The Anglo Saxon Invasion Thesis revisited

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    Mick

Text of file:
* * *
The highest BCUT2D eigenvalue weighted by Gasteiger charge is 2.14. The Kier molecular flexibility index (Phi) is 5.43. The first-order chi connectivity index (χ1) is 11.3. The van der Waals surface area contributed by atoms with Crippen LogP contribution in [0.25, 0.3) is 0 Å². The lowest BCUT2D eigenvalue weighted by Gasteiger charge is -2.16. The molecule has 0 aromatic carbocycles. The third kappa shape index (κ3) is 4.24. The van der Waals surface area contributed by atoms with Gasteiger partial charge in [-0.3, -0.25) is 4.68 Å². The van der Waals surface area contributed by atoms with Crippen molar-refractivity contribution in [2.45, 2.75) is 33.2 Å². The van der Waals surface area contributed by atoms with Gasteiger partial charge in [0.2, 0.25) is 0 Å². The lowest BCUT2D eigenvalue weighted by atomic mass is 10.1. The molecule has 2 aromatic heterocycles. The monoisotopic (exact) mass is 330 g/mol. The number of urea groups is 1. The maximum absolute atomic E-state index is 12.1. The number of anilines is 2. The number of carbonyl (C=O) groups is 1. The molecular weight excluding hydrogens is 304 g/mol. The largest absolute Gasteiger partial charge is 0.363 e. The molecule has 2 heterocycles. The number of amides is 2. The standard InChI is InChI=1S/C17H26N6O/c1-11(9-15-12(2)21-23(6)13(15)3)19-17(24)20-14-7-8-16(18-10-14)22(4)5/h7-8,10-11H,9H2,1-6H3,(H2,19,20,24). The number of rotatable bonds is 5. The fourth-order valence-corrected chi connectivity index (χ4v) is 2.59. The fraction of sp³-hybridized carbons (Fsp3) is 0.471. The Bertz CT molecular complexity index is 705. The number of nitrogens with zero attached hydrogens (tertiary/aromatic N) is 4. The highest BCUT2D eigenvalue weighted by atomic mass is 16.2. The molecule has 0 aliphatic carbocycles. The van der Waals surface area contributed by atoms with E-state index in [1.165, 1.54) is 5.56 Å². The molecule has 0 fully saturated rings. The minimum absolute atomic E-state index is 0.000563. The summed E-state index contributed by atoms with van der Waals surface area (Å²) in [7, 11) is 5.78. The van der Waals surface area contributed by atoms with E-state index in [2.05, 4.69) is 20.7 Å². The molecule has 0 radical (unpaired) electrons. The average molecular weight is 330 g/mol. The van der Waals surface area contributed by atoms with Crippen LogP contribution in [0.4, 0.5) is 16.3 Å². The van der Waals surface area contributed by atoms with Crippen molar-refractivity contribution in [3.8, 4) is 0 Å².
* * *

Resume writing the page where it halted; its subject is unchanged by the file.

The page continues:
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    Just looked through the posts under “Did the Anglo Saxons invade Britain?” from some months back. Late last year Oxbow Publishing released "Myth and History: Ethnicity & Politics in the First Millennium British Isles" by Stephen James Yeates. This is an exhaustive survey of the evidence, coming at it from all angles. (Arf Arf!). In summary Yeates concludes that by the time the Romans left, much of Eastern Britain and perhaps most of Scotland was already speaking a Germanic language, Belgic, that was the forerunner of early English. So while power might have changed hands during the 6th century onwards, ethnicity didn't. The traditional tale of an Anglo Saxon invasion owed too much to Bede who was a single, partial and sometimes demonstrably inaccurate source. His conclusions seem to reinforce those of Brian Sykes based on DNA evidence and written up in 'Blood of the Isles' etc. On the plus side the depth and scope of this meta-study is impressive, ranging from linguistics to isotope analysis. On the negative side Sykes conclusions were challenged by linguists and some of Yeates earlier works on the myths of the Dobunni and Hwicce tribes were described as speculative. I do think that in some cases he asserts more on the basis of the cited evidence than perhaps he should. But as it stands I reckon that he & Sykes have the more convincing argument. I don't understand linguistics but the tone of their argument there seemed to be defensive e.g.'how dare you question our deciphering of the runes'. The book is priced at around £28 by Oxbow (who are specialist historical publishers) but knowing them it will drop fairly quickly. It is always worth checking their catalogue for specialist stuff.  

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